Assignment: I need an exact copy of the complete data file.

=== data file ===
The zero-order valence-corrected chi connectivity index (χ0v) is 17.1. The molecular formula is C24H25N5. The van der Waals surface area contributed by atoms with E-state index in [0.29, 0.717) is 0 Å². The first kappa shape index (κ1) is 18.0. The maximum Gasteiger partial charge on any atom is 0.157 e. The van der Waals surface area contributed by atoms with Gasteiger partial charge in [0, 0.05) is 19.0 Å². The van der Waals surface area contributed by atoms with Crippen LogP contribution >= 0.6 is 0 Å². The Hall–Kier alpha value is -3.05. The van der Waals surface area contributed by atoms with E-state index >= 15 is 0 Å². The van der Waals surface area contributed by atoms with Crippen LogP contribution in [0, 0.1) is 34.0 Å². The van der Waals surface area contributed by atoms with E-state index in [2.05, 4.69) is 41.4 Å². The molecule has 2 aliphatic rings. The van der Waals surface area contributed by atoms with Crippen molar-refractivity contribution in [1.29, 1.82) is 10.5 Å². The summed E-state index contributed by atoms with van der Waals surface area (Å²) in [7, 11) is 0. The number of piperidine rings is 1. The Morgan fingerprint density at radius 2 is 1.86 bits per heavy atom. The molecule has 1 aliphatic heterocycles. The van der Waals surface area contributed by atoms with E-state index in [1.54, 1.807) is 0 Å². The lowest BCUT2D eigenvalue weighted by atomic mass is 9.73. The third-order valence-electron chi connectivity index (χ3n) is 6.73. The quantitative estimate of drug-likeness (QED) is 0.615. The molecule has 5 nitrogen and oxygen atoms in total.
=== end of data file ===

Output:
The zero-order valence-corrected chi connectivity index (χ0v) is 17.1. The molecular formula is C24H25N5. The van der Waals surface area contributed by atoms with E-state index in [0.29, 0.717) is 0 Å². The first kappa shape index (κ1) is 18.0. The maximum Gasteiger partial charge on any atom is 0.157 e. The van der Waals surface area contributed by atoms with Gasteiger partial charge in [0, 0.05) is 19.0 Å². The van der Waals surface area contributed by atoms with Crippen LogP contribution >= 0.6 is 0 Å². The Hall–Kier alpha value is -3.05. The van der Waals surface area contributed by atoms with E-state index >= 15 is 0 Å². The van der Waals surface area contributed by atoms with Crippen LogP contribution in [0, 0.1) is 34.0 Å². The van der Waals surface area contributed by atoms with E-state index in [2.05, 4.69) is 41.4 Å². The molecule has 2 aliphatic rings. The van der Waals surface area contributed by atoms with Crippen molar-refractivity contribution in [1.29, 1.82) is 10.5 Å². The summed E-state index contributed by atoms with van der Waals surface area (Å²) in [7, 11) is 0. The number of piperidine rings is 1. The Morgan fingerprint density at radius 2 is 1.86 bits per heavy atom. The molecule has 1 aliphatic heterocycles. The van der Waals surface area contributed by atoms with E-state index in [1.54, 1.807) is 0 Å². The lowest BCUT2D eigenvalue weighted by atomic mass is 9.73. The third-order valence-electron chi connectivity index (χ3n) is 6.73. The quantitative estimate of drug-likeness (QED) is 0.615. The molecule has 5 nitrogen and oxygen atoms in total.